You may find it a useful to think about writing as a process involving rehearsal, drafting and revision. Emphasising rehearsal is a reminder that writing begins with finding something to say. Many writers gain enormously from chatting to friends and colleagues or musing on thier work in everyday situations. They are rehearsing the different stories they can tell about their research. This stage may not involve any writing at all (though research diaries and notebooks are useful in keeping notes).
Rehearsal is followed by a drafting phase in which you start to put more coherent thoughts down on paper. Writers approach this in different ways. For example some people have a clear view as to where they are going and write sections and whole chapters in a step by step predictable fashion. Others feel their way along more erratically so that their writing is revised almost as soon as it hits the page or screen. Whatever your approach, your draft work will require further revisions, as you read what you have written in the light of your original aims. This revision stage is essential. As you write your views become clarified so that you will be able to evaluate what you have written through a new understanding of the subject matter. In this sense writing is never finished but at some stage you will reach a point where you can no longer see how and where your writing can be usefully re drafted. The final step in revising is then that of publication.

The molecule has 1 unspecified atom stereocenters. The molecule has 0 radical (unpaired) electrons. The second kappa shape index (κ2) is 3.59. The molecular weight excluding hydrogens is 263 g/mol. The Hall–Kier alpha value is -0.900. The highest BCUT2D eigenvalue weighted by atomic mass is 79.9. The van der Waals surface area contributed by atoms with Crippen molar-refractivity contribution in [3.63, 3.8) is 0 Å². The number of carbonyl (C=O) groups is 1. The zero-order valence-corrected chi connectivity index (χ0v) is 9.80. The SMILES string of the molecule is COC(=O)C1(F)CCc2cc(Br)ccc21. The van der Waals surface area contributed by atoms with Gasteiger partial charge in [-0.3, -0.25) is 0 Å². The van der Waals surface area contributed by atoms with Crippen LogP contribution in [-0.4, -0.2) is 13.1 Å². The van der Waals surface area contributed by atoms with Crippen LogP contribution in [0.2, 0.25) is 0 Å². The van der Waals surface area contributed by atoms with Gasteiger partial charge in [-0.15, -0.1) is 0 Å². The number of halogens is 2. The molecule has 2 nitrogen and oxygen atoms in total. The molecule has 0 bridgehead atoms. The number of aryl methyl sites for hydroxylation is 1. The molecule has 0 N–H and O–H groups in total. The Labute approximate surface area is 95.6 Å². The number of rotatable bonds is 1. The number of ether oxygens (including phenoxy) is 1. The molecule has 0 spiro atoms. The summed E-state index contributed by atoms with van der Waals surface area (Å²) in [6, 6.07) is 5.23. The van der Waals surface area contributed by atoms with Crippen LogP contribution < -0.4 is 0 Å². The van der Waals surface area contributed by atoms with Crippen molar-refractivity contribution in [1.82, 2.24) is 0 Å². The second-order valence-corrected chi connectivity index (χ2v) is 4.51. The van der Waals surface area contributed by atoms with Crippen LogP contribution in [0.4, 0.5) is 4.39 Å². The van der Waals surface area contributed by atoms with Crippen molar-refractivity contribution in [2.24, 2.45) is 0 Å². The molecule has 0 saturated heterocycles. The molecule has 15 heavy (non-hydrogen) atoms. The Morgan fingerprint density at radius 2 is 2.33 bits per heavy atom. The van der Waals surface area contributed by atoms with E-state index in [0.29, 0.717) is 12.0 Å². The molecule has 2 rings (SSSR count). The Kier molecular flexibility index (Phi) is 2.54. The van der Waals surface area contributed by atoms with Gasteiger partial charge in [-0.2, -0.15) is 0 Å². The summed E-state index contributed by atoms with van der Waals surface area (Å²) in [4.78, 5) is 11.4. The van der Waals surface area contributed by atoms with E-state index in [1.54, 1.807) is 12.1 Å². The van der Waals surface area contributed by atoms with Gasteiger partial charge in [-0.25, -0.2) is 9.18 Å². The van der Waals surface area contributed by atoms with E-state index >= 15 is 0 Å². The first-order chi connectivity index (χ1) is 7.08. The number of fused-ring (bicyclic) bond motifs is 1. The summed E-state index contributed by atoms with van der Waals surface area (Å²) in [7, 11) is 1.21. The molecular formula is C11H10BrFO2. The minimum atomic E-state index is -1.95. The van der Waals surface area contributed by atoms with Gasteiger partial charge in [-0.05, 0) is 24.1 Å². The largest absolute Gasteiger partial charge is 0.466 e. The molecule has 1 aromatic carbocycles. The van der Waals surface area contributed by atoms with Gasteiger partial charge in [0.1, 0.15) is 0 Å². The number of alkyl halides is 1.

In writing you are trying to do many things at once. You are trying to attend to the form of writing (including hundreds of rules and convention concerning grammar, vocabulary and style) as well as the content. In addition, you are trying to think through the details of a specific incident or argument without losing track of the general gist of your dissertation. And you are trying to clarify meaning for yourself while think about the needs of an audience, and here your supervisor may be very much in view, whose understandings and background you are trying to second guess. Faced with these difficulties no wonder many of us develop sophisticated avoidance strategies to stop getting started! Much advice has been offered to people who find writing difficult all we can do is to repeat some of it here:
- Try to recognise that writing can be challenging and that you do not have to, in fact you will not, get it right the first, second or the third times. Writing involves constant revision so treat first drafts as thoughts on a page.
- Get feedback very early on what you write. This is essential in order to revise your work and it can also be an encouragement if you know you have an audience for your writing. You should involve your supervisor at a very early stage in offering feedback. Your supervisor will want to see early drafts - this will save you both a lot of time in the long run.
- Write as you go along. For example keep notes on books or articles, write up your descriptions of classroom work, and make first drafts of early chapters. You are placing an enormous burden on yourself if you leave it all to a "writing up" stage.
- Try not to get stuck on the introduction. This is the hardest piece to write and will constantly be revised as you get a better idea of where you are going.